MILWAUKEE -- Many considered him the front-runner in the Republican primary, expecting him to go on and challenge Sen. Tammy Baldwin in 2018. But Republican Congressman Sean Duffy has taken his name out of the hat; he announced on Thursday, February 16th he will not run for U.S. Senate. The decision leaves a wide-open field of possible candidates.
TAMPA, FL - AUGUST 28: U.S. Rep. Sean Duffy (R-WI) speaks during the Republican National Convention at the Tampa Bay Times Forum on August 28, 2012 in Tampa, Florida. Today is the first full session of the RNC after the start was delayed due to Tropi
In a statement, Duffy said he and his wife, Rachel, have decided "this is not the right time to run for Senate." He says with eight kids, family comes first. He added that Sen. Baldwin will be beat "because her radically liberal Madison record and ideas are out of sync with Wisconsin." Last week, Duffy was criticized for his response to a CNN question about how white extremism compares to Islamic extremism. "That's different than this whole movement that's taken place through ISIS," Duffy said. Republican consultant Mark Graul says he knows Duffy and that had no impact on his decision. "Absolutely none at all. I mean, Congressman Duffy would have been a very formidable candidate. I think he was everybody's first choice in a lot of ways," Graul said. PHOTO GALLERY Duffy's departure leaves a wide open field. Among those considering a Senate run are: State Sen. Majority Leader Scott Fitzgerald, State Sen. Leah Vukmir, and State Rep. Dale Kooyenga who says right now he is focused on the budget. "And then, following the budget, we'll definitely see what direction we go," Kooyenga said.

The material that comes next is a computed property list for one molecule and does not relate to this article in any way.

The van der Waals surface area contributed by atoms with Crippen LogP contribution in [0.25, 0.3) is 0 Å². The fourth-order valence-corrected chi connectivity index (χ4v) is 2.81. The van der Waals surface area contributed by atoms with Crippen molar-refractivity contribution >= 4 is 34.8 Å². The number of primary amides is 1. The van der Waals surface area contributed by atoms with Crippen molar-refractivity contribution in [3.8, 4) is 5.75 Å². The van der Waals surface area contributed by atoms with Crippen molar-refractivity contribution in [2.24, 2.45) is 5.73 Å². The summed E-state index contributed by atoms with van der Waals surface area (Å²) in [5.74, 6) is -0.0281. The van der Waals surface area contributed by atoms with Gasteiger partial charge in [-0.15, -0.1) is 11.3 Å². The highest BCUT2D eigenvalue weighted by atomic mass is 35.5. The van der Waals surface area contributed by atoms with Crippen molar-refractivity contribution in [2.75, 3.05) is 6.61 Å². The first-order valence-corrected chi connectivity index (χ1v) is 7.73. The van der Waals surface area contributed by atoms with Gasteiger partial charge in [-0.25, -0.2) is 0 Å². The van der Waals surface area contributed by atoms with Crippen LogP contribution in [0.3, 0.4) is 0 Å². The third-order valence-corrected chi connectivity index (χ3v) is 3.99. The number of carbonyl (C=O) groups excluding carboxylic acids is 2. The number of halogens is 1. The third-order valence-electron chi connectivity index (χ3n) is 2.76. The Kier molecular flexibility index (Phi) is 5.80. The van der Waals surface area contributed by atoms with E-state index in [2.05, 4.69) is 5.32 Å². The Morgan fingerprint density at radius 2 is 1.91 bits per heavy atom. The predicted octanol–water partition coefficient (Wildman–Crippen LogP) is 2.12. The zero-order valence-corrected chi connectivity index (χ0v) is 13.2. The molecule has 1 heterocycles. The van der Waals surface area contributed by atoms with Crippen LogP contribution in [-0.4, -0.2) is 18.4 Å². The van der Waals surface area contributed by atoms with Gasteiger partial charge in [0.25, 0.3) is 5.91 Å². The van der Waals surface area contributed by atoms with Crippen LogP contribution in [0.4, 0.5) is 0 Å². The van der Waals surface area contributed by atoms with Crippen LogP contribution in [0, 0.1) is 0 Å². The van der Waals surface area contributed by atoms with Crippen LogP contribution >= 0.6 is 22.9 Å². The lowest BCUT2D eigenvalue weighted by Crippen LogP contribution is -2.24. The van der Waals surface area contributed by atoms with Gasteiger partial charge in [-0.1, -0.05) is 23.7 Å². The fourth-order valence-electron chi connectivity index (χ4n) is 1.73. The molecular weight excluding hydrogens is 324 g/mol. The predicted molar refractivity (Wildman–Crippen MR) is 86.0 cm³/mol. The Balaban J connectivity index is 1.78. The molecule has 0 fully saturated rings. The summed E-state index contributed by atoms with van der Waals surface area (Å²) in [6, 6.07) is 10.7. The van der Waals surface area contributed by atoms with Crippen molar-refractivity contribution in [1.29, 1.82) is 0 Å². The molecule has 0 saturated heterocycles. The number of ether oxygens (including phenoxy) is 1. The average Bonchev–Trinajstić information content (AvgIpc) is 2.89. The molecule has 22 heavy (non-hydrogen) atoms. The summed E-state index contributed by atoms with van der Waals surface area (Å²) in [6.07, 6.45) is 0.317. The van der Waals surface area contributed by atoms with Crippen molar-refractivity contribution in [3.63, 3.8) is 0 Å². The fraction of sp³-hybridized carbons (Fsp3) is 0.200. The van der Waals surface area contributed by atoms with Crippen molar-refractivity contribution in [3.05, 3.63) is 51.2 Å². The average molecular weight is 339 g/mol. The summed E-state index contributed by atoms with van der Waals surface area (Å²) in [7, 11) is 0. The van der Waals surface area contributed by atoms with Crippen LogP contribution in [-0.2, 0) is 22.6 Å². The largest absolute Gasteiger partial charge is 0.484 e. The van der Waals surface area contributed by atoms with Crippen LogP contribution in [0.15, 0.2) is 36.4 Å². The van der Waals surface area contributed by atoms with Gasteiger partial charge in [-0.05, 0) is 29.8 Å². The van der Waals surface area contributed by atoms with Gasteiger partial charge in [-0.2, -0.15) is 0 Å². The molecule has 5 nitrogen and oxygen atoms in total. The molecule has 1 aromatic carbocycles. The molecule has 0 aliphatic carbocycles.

Steve Baas, MMAC
Businessman Kevin Nicholson tells FOX6 News he and his family are strongly considering a Senate run, touting his status as an outsider. He could be joined by businessman Eric Hovde, who ran in 2012. Hovde was the runner-up to former governor Tommy Thompson in that primary. "It's a good challenge to have. It comes from having a very deep bench of very talented people," said Steve Baas, the MMAC's Senior V.P. of Public Policy. On top of those considering a run, a North Carolina-based political action committee is trying to get Milwaukee County Sheriff David Clarke to join the fray. The group's chairman is not subtle in his messaging. One of its online posts asks, "How sweet would it be for a black John Wayne to take out a screaming lesbian extremist?"
It's one more variable in what has become a very open race. "We're very early in this process, very early in the cycle. We're not that far removed from the last election so we've got a lot of time," Graul said. In a statement, the Democratic Party of Wisconsin said, "The Republican establishment in Washington is scrambling to avoid a divisive, messy Republican primary...Tammy Baldwin will continue to stand up to powerful interests in Washington." Eric O'Keefe, a political spokesman for Sheriff Clarke, says Clarke has not ruled out a Senate run, but is not currently making plans for a run either. He adds Duffy's decision will not influence Clarke's, neither will the recruiting efforts of any political committee.